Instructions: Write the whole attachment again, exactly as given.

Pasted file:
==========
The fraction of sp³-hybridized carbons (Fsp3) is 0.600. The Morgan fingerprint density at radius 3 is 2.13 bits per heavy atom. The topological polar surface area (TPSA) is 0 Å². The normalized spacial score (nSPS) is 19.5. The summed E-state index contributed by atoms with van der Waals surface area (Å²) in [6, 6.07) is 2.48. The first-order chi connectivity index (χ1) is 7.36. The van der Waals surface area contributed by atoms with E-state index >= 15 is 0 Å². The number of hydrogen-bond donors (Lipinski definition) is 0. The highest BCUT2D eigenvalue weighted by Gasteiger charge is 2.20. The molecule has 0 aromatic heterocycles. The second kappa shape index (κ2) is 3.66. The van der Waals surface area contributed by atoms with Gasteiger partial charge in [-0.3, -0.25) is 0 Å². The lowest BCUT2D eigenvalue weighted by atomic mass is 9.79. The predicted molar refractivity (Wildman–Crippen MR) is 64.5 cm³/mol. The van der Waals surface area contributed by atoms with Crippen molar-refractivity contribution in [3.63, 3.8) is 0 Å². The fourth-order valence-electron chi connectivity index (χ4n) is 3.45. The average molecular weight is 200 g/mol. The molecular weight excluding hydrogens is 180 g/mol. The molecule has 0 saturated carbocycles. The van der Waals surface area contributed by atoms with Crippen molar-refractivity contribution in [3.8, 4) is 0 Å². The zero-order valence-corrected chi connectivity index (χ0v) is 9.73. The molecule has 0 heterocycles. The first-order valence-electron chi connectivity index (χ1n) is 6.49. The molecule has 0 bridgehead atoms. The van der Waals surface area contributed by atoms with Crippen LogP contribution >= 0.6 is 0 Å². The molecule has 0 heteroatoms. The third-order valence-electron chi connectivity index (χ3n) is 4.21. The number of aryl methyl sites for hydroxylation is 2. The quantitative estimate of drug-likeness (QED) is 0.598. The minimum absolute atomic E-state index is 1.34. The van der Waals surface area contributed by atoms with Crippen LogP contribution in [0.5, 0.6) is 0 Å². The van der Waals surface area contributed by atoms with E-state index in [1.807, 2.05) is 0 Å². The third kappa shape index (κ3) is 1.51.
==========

The fraction of sp³-hybridized carbons (Fsp3) is 0.600. The Morgan fingerprint density at radius 3 is 2.13 bits per heavy atom. The topological polar surface area (TPSA) is 0 Å². The normalized spacial score (nSPS) is 19.5. The summed E-state index contributed by atoms with van der Waals surface area (Å²) in [6, 6.07) is 2.48. The first-order chi connectivity index (χ1) is 7.36. The van der Waals surface area contributed by atoms with E-state index >= 15 is 0 Å². The number of hydrogen-bond donors (Lipinski definition) is 0. The highest BCUT2D eigenvalue weighted by Gasteiger charge is 2.20. The molecule has 0 aromatic heterocycles. The second kappa shape index (κ2) is 3.66. The van der Waals surface area contributed by atoms with Gasteiger partial charge in [-0.3, -0.25) is 0 Å². The lowest BCUT2D eigenvalue weighted by atomic mass is 9.79. The predicted molar refractivity (Wildman–Crippen MR) is 64.5 cm³/mol. The van der Waals surface area contributed by atoms with Crippen molar-refractivity contribution in [3.63, 3.8) is 0 Å². The fourth-order valence-electron chi connectivity index (χ4n) is 3.45. The average molecular weight is 200 g/mol. The molecular weight excluding hydrogens is 180 g/mol. The molecule has 0 saturated carbocycles. The van der Waals surface area contributed by atoms with Crippen molar-refractivity contribution in [3.8, 4) is 0 Å². The zero-order valence-corrected chi connectivity index (χ0v) is 9.73. The molecule has 0 heterocycles. The first-order valence-electron chi connectivity index (χ1n) is 6.49. The molecule has 0 bridgehead atoms. The van der Waals surface area contributed by atoms with Crippen LogP contribution >= 0.6 is 0 Å². The molecule has 0 heteroatoms. The third-order valence-electron chi connectivity index (χ3n) is 4.21. The number of aryl methyl sites for hydroxylation is 2. The quantitative estimate of drug-likeness (QED) is 0.598. The minimum absolute atomic E-state index is 1.34. The van der Waals surface area contributed by atoms with Crippen LogP contribution in [0.5, 0.6) is 0 Å². The van der Waals surface area contributed by atoms with E-state index in [1.807, 2.05) is 0 Å². The third kappa shape index (κ3) is 1.51.